Antioxidants which can be formulated in a nanoparticle of the present invention to inhibit reperfusion injury include antioxidant enzymes, small molecule antioxidants, or combinations thereof. Antioxidants are substances which inhibit oxidation or suppress reactions promoted by reactive oxygen species such as oxygen itself, oxygen free radicals, or peroxides. Antioxidants can be absorbed into the cell membrane to neutralize oxygen radicals and thereby protect the membrane. As used herein, antioxidant enzymes are generally proteins, or their fragments, that scavenge oxygen free radicals or H.sub.2O.sub.2 (hydrogen peroxide). Suitable antioxidant enzymes include, but are not limited to superoxide dismutase, catalase, glutathione peroxidase, glutathione reductase, glutathione-S-transferase or hemeoxygenase, or mimetic or synthetic enzymes thereof. See, U.S. Pat. No. 5,994,339 for mimetic enzymes.

Small molecule antioxidants include scavengers of .O.sub.2.sup.- (superoxide), .OH (hydroxyl) or NO (nitric oxide) radicals (e.g., acetyl salicylic acid, a scavenger of .O.sub.2.sup.-; mannitol or captopril which are scavengers of .OH); molecules that inhibit the generation of these radicals (e.g., arginine derivatives, inhibitors of nitric oxide synthase which produce NO; pyruvate which attenuates the rate of H.sub.2O.sub.2-- induced generation of reactive oxygen species); or vitamin antioxidants. Vitamin antioxidants include lycopene; lutein; xeaxanthine; all forms of Vitamin A including retinal and 3,4-didehydroretinal; all forms of carotene (e.g., alpha-carotene, beta-carotene, gamma-carotene, delta-carotene); all forms of Vitamin C (e.g., D-ascorbic acid, L-ascorbic acid); all forms of Vitamin E such as tocopherol (e.g., alpha-tocopherol, beta-tocopherol, gamma-tocopherol, delta-tocopherol), tocoquinone, tocotrienol, and Vitamin E esters which readily undergo hydrolysis to Vitamin E such as Vitamin E acetate and Vitamin E succinate, and pharmaceutically acceptable Vitamin E salts such as Vitamin E phosphate; prodrugs of Vitamin A, carotene, Vitamin C, and Vitamin E; pharmaceutically acceptable salts of Vitamin A, carotene, Vitamin C, and Vitamin E, and the like, and mixtures thereof. Analogues of Vitamin E such as TROLOX.RTM., a compound which is more hydrosoluble than natural forms of Vitamin E and which could reach intracellular sites more rapidly, is also contemplated.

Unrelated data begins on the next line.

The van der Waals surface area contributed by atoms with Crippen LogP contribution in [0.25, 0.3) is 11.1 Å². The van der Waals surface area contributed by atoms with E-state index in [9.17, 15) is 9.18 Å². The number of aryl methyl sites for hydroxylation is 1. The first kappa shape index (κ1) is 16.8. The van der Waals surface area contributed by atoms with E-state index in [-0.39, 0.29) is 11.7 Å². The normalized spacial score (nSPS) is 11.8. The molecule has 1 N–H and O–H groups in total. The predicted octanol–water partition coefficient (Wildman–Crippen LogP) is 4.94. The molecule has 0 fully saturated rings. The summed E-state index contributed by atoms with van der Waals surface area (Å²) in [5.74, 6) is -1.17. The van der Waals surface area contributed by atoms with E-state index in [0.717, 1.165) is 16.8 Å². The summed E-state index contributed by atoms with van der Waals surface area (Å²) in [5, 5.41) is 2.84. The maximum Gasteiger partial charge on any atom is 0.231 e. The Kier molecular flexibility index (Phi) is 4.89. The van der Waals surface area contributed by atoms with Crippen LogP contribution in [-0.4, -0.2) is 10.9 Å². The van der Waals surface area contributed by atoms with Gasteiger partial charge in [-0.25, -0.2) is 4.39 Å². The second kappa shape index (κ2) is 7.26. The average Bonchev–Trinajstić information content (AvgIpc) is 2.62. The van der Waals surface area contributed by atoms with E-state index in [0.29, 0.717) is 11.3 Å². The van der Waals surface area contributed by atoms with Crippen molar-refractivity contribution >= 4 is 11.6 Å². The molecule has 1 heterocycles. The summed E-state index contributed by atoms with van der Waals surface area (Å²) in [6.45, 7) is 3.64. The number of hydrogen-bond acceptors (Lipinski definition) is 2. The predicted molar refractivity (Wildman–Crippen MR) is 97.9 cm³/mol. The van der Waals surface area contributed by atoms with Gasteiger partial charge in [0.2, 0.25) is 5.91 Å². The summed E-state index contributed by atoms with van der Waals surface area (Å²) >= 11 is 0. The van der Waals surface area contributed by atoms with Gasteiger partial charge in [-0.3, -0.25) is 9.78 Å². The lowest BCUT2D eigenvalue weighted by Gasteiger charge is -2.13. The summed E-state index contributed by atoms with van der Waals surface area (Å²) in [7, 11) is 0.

Antioxidants for use in the formulations of the present invention can be isolated from a natural source or wholly or partially synthetically- or recombinantly-produced. Methods for isolating or producing antioxidants or antioxidant extracts are well-established in the art, see, e.g., U.S. Pat. Nos. 6,737,552; 6,660,320; 6,656,358; 6,653,530; 6,623,743; RE 38,009; 6,429,356; 6,436,362; 6,262,279; 6,410,290; 6,231,853; and 5,714,362 and WO 91/04315.

An effective amount of antioxidant present in a nanoparticle formulation of the present invention is an amount which prevents and/or reduces injury of mammalian brain tissue due to ischemic conditions. Such ischemic conditions can arise from acute head trauma, surgical occlusion of blood flow, stroke, cardiac arrest and the like. The exact amount of antioxidant will vary according to factors such as the antioxidant being used as well as the other ingredients in the composition. Typically, the amount of antioxidant can vary from about 1 unit/kg to about 30,000 units/kg of body weight or from about 500 units/kg to about 20,000 units/kg. In particular embodiments, the antioxidant is given at a dose of about 10,000 units/kg. The effectiveness of the antioxidant treatment can be determined by monitoring the mammals neurological status, infarct volume or plasma glucose levels as disclosed herein.

When the antioxidant is a mimetic, it has been demonstrated that the in vivo oxidoreductase activity of the mimetic is such that an effective dose will be low enough to avoid problems of toxicity (Faulkner, et al. (1994) J. Biol. Chem. 269:23471); therefore, doses that can be used include those in the range of 1 to 50 mg/kg.